Short, Sharp Interview: Scotch Rutherford

Scotch Rutherford headshot 1PDB: Can you pitch YOUR NEW BOOK in 25 words or less?

Switchblade Issue 1—the very latest no-limit crime fiction anthology. Featuring the very best in the business outside the big 5; a real steal for only $6.95

PDB: Which music, books, films, songs or television shows do you wish you had written?

I wish I’d written the script for “Heat” (Michael Mann) A film that inspired the 1997 North Hollywood bank shootout, and was most famous for Pacino and Di Niro’s first scene on film together. It’s a brilliant piece of work, filled with pure style. The downtown LA shootout scene was probably the most accurate and dynamic depictions of combat on film, next to “Saving Private Ryan. Cast-wise it’s got everyone—except maybe for Michael Madsen. “Heat” is my top pick for contemporary film noir.

PDB: Which of your books do you think would make good films or TV series?

Well, being a fledgling author who’s yet to make the leap from short fiction to novel-length prose—I think any talk of scripts based on the novels I haven’t written yet is kind of putting the cart before the horse. However, I do have a finished short script adapted from my short story, “The Pareto Principle”, which appeared in Pulp Modern 10.

PDB: Who are your favourite writers?

You know, I just love the kind of authors who can take the reader to a pivotal plot point, and then switch gears completely, denying the reader of any possible dissatisfaction in knowing what’s going to happen next. Christa Faust does this flawlessly. I also love authors with a knack for humanizing unlikable protagonists—Jim Thompson does this very well, and so does Lawrence Block, whose “Hit Man” series is one of my favourites. I’m also a big fan of tech noir, and Richard Morgan’s Altered Carbon series is one of the absolute best in that genre. If you haven’t read these books, they’re a little like PKD’s Do Androids Dream of Electric Sheep thrown into a vat of hard boiled hydrochloric acid.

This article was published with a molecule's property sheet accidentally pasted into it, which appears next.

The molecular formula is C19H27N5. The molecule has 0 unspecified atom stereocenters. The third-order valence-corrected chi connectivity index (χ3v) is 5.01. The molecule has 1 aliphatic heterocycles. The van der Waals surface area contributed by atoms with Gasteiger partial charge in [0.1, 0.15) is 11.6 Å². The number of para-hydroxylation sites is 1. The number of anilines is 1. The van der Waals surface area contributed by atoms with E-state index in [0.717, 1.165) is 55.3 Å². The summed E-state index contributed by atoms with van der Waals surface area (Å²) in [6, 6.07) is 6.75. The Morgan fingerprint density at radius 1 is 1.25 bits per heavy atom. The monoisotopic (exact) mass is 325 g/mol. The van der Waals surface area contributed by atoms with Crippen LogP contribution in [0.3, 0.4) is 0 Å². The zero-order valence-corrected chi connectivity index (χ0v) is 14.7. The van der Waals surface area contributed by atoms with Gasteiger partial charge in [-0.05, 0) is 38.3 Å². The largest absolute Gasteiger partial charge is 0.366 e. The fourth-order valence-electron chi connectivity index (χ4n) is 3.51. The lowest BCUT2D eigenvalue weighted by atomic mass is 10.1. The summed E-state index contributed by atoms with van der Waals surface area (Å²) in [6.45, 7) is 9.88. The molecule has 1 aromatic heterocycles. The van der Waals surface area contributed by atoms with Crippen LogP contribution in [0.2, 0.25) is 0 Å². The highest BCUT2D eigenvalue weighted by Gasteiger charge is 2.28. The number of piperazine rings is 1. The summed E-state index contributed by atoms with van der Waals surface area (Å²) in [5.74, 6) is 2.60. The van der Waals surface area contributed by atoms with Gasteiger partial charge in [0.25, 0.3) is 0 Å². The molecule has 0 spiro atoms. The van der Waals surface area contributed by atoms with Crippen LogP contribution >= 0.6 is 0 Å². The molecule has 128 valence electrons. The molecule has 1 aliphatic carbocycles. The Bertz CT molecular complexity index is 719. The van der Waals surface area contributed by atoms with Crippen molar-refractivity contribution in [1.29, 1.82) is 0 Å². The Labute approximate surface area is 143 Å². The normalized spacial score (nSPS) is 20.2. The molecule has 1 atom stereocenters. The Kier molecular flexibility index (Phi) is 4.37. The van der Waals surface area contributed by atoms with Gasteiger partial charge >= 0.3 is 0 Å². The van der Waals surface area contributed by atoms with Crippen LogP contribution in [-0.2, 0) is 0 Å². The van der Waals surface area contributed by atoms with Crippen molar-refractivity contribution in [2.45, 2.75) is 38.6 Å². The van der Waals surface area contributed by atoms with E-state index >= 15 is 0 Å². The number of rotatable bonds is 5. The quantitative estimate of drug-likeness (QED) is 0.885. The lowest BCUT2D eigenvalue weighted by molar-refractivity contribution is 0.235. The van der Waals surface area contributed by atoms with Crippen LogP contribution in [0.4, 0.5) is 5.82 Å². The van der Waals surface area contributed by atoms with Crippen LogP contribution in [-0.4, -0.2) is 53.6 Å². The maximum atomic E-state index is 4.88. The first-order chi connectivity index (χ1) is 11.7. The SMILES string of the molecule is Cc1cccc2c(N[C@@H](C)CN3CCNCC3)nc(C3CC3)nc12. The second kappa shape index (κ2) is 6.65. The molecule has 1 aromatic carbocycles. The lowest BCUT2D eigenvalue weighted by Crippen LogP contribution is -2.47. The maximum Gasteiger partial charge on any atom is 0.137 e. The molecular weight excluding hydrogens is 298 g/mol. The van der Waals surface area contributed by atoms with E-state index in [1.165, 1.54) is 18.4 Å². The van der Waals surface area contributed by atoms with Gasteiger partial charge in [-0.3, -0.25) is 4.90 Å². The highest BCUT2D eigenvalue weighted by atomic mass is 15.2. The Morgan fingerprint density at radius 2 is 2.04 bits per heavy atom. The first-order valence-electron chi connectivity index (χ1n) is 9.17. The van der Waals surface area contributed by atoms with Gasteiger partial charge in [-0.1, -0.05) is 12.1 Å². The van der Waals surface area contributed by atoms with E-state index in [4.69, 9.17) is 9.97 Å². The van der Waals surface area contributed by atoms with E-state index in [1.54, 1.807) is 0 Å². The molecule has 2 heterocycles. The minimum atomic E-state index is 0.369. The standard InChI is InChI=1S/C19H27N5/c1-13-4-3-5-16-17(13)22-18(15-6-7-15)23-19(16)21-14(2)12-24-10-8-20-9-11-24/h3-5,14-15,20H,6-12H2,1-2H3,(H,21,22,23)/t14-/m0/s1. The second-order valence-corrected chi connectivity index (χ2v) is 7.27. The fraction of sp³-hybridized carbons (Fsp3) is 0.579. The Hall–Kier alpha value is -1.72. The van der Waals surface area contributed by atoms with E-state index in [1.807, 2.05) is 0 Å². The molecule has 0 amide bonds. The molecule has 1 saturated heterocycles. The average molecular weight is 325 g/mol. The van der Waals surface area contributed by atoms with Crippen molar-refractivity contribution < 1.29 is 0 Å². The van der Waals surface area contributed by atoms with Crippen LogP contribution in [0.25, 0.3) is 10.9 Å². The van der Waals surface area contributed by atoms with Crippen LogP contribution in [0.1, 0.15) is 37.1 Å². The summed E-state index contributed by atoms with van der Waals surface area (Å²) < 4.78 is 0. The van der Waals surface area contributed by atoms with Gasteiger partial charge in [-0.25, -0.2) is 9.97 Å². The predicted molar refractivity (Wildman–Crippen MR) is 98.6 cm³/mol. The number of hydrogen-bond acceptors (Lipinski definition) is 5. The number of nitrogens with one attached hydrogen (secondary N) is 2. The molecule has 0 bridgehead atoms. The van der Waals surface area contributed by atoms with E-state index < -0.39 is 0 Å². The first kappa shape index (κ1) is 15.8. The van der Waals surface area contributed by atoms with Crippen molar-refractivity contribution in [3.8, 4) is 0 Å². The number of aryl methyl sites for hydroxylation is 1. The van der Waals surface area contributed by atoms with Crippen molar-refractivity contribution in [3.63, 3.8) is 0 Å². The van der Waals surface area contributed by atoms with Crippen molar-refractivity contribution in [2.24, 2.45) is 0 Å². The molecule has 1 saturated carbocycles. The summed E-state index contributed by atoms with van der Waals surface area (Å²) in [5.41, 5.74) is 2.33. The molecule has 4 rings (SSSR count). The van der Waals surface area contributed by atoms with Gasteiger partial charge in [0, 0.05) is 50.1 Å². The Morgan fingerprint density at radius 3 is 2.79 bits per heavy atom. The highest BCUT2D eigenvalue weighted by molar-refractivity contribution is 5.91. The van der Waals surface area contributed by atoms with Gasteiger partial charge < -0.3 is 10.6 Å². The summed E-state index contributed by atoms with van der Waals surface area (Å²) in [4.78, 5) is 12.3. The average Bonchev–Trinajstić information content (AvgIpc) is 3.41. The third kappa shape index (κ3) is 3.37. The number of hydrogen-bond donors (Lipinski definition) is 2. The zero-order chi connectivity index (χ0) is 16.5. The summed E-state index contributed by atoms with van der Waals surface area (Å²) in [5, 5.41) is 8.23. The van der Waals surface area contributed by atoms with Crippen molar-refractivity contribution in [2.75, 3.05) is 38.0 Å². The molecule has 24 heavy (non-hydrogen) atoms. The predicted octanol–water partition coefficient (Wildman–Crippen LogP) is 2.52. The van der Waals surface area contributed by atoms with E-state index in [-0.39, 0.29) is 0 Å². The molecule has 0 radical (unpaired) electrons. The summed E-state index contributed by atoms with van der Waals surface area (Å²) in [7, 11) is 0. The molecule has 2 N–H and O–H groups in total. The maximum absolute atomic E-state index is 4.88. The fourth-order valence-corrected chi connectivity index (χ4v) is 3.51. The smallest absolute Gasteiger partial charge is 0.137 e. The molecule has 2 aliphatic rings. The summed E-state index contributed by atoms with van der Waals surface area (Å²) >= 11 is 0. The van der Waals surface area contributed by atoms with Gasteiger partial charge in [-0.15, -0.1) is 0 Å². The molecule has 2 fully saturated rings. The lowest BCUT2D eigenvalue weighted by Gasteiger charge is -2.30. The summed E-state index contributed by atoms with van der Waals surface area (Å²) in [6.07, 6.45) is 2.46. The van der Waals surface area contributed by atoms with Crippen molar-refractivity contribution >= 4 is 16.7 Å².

PDB: What’s your favourite joke?

What do caviar and Michael Jackson have in common?

They’re both black and come on little white crackers. Okay, so that was a little off-color, but I’m not exactly known as a man of taste. Sadly, I can’t claim that one, it isn’t mine.

PDB: What’s your favourite song?

Megalomania by Black Sabbath, off of the Sabotage album. It’s a layered piece about religious deprogramming, and one man’s interior struggle between the ego, and the id. It’s incredibly melancholy for about the first two minutes, then Bill Wards percussion builds into a fist pumping tempo, and once Tony Iommi’s guitar kicks in it’s like the roar of a high performance muscle car, taking a sharp corner—practically going off the rails, before Ozzy even starts to sing. And then it gets really good.

switchbladePDB: What’s on the cards?

Failure—and then success. And isn’t that what we all want? Bad news before the good news.

PDB: Anything else?

Yes—check out Paul D. Brazill’s Brit-Grit flash fiction piece, Getting Away With It, between the pages of Switchblade 1 

Bio: Scotch Rutherford is an independent screenwriter and short fiction author, out of Los Angeles. His fiction work has appeared online and in print. He is the creator and managing editor of the quarterly noir anthology, Switchblade.